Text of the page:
Winning the tech battle is important, but it is the human battle that needs the closest attention.
For many a business, encouraging customers to embrace newer, online-based communication channels is a key aim in plans to cut costs and increase business efficiency. In many cases, the discussion around how to implement effective channel shift centres on how to bring in the technologies and processes that make these new channels a reality. However, a more effective approach is to focus on the people that channel shift affects--the customers and employees of the business. This is according to Aspect Software.
The evolution of the customer service experience has seen the advent of a host of new ways for customers to interact with a business, with technology such as chatbots and automated self-service options becoming increasingly prevalent. While this transformation is proving to be instrumental in increasing customer choice, it cannot be expected to be a long-term success if customers or staff are not prepared for it.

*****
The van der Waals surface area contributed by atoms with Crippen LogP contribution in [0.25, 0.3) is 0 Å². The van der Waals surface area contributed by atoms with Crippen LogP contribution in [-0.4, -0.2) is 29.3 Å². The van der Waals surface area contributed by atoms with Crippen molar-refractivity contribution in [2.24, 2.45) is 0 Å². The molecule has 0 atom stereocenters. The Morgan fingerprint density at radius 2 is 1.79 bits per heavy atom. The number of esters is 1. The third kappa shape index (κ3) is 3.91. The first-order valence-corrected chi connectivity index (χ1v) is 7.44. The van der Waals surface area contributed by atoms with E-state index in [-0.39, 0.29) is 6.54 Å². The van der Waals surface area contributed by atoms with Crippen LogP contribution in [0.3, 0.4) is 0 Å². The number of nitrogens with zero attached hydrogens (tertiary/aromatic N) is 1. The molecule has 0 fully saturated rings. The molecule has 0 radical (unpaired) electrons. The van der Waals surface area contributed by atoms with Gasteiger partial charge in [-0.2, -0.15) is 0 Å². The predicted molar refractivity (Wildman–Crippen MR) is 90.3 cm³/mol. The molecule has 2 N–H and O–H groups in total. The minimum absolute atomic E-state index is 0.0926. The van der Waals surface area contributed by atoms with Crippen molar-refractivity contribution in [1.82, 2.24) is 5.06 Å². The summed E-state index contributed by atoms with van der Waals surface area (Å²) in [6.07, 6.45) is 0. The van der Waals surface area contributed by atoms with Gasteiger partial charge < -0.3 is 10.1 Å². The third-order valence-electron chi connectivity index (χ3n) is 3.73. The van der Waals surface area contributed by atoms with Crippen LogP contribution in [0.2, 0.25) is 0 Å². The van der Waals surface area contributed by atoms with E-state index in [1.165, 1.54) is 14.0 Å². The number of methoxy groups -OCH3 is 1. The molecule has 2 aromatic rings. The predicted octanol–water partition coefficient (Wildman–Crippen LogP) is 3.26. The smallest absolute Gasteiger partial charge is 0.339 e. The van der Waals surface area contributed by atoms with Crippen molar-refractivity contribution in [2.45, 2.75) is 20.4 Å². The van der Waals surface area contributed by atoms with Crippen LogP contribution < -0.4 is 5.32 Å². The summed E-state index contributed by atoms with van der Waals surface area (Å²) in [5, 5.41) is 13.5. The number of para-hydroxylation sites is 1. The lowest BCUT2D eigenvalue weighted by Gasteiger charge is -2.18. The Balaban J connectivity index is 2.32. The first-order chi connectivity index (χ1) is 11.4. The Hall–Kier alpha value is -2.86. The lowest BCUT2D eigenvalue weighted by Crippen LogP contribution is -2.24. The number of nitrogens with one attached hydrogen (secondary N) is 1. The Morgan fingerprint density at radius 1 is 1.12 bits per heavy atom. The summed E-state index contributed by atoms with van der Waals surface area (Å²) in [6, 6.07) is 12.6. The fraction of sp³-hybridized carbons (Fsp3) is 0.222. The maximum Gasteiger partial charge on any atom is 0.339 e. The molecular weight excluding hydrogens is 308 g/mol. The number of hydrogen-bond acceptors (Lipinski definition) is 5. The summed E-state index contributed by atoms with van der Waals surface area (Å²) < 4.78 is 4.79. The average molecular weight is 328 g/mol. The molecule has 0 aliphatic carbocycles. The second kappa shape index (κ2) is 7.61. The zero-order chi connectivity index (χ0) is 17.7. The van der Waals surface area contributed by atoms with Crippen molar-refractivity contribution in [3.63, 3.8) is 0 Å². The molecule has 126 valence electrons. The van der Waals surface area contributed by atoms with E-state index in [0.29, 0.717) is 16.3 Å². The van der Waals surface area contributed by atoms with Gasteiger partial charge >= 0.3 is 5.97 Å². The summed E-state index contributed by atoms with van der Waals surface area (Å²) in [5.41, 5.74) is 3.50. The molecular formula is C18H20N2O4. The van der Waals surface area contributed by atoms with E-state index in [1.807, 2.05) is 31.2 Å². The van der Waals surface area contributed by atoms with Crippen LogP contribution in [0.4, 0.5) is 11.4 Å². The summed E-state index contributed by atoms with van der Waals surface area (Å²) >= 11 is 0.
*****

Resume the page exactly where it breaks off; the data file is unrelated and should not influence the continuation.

Colin Whelan, Principal WFO Solutions Consultant at Aspect, said: "The fact that the number of channels available to businesses and their customers has grown so much in recent years is a real positive in terms of its potential to revolutionise the customer experience. But it's important to realise that while channel shift increases customer choice, it doesn't reduce customer demand, so simply switching a new channel on overnight won't work if your key stakeholders aren't ready or well-suited to it.
"For example, imposing a new channel such as webchat on a customer used to phone interaction, or introducing a new channel and expecting staff to be immediately conversant with it, will be highly likely to be met with scepticism or apathy."
For Colin, any attempts to implement channel shift need to be part of a wider, long-term, company-wide approach that emphasises upskilling of staff and a comprehensive understanding of what customers want, as well as removing siloes within the business so that channels can operate much more fluidly in conjunction with one another.
He added: "It's crucial not to jump head-first into new channels. Before making the move, plans should be in place behind the scenes to train staff so that their skills...